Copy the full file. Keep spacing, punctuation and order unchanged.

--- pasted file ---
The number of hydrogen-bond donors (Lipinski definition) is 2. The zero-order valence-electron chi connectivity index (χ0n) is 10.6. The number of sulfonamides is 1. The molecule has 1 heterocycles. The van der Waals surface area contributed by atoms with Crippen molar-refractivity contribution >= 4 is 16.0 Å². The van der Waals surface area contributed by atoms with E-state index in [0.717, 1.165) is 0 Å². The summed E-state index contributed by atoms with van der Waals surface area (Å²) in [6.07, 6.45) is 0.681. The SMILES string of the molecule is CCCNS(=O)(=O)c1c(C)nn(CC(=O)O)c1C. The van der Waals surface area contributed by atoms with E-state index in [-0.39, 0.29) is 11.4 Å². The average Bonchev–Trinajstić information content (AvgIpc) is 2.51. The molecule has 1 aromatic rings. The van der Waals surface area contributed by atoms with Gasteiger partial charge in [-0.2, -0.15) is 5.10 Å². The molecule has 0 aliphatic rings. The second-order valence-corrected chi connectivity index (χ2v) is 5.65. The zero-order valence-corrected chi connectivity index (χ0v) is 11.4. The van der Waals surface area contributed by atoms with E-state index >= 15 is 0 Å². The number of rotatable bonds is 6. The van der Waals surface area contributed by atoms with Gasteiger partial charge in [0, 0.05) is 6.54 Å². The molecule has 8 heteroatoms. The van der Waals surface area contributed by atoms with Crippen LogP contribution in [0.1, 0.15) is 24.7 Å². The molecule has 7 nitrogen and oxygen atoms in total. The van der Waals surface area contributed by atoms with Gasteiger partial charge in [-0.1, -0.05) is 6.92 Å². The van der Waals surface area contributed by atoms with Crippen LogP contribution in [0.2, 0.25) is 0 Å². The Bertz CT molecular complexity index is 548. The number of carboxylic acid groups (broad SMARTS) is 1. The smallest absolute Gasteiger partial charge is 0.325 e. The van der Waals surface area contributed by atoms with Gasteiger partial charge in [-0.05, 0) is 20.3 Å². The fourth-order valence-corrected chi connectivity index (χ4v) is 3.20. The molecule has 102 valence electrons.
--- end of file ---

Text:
The number of hydrogen-bond donors (Lipinski definition) is 2. The zero-order valence-electron chi connectivity index (χ0n) is 10.6. The number of sulfonamides is 1. The molecule has 1 heterocycles. The van der Waals surface area contributed by atoms with Crippen molar-refractivity contribution >= 4 is 16.0 Å². The van der Waals surface area contributed by atoms with E-state index in [0.717, 1.165) is 0 Å². The summed E-state index contributed by atoms with van der Waals surface area (Å²) in [6.07, 6.45) is 0.681. The SMILES string of the molecule is CCCNS(=O)(=O)c1c(C)nn(CC(=O)O)c1C. The van der Waals surface area contributed by atoms with E-state index in [-0.39, 0.29) is 11.4 Å². The average Bonchev–Trinajstić information content (AvgIpc) is 2.51. The molecule has 1 aromatic rings. The van der Waals surface area contributed by atoms with Gasteiger partial charge in [-0.2, -0.15) is 5.10 Å². The molecule has 0 aliphatic rings. The second-order valence-corrected chi connectivity index (χ2v) is 5.65. The zero-order valence-corrected chi connectivity index (χ0v) is 11.4. The van der Waals surface area contributed by atoms with E-state index >= 15 is 0 Å². The number of rotatable bonds is 6. The van der Waals surface area contributed by atoms with Gasteiger partial charge in [0, 0.05) is 6.54 Å². The molecule has 8 heteroatoms. The van der Waals surface area contributed by atoms with Crippen LogP contribution in [0.1, 0.15) is 24.7 Å². The molecule has 7 nitrogen and oxygen atoms in total. The van der Waals surface area contributed by atoms with Gasteiger partial charge in [-0.1, -0.05) is 6.92 Å². The van der Waals surface area contributed by atoms with Crippen LogP contribution in [0.2, 0.25) is 0 Å². The Bertz CT molecular complexity index is 548. The number of carboxylic acid groups (broad SMARTS) is 1. The smallest absolute Gasteiger partial charge is 0.325 e. The van der Waals surface area contributed by atoms with Gasteiger partial charge in [-0.05, 0) is 20.3 Å². The fourth-order valence-corrected chi connectivity index (χ4v) is 3.20. The molecule has 102 valence electrons.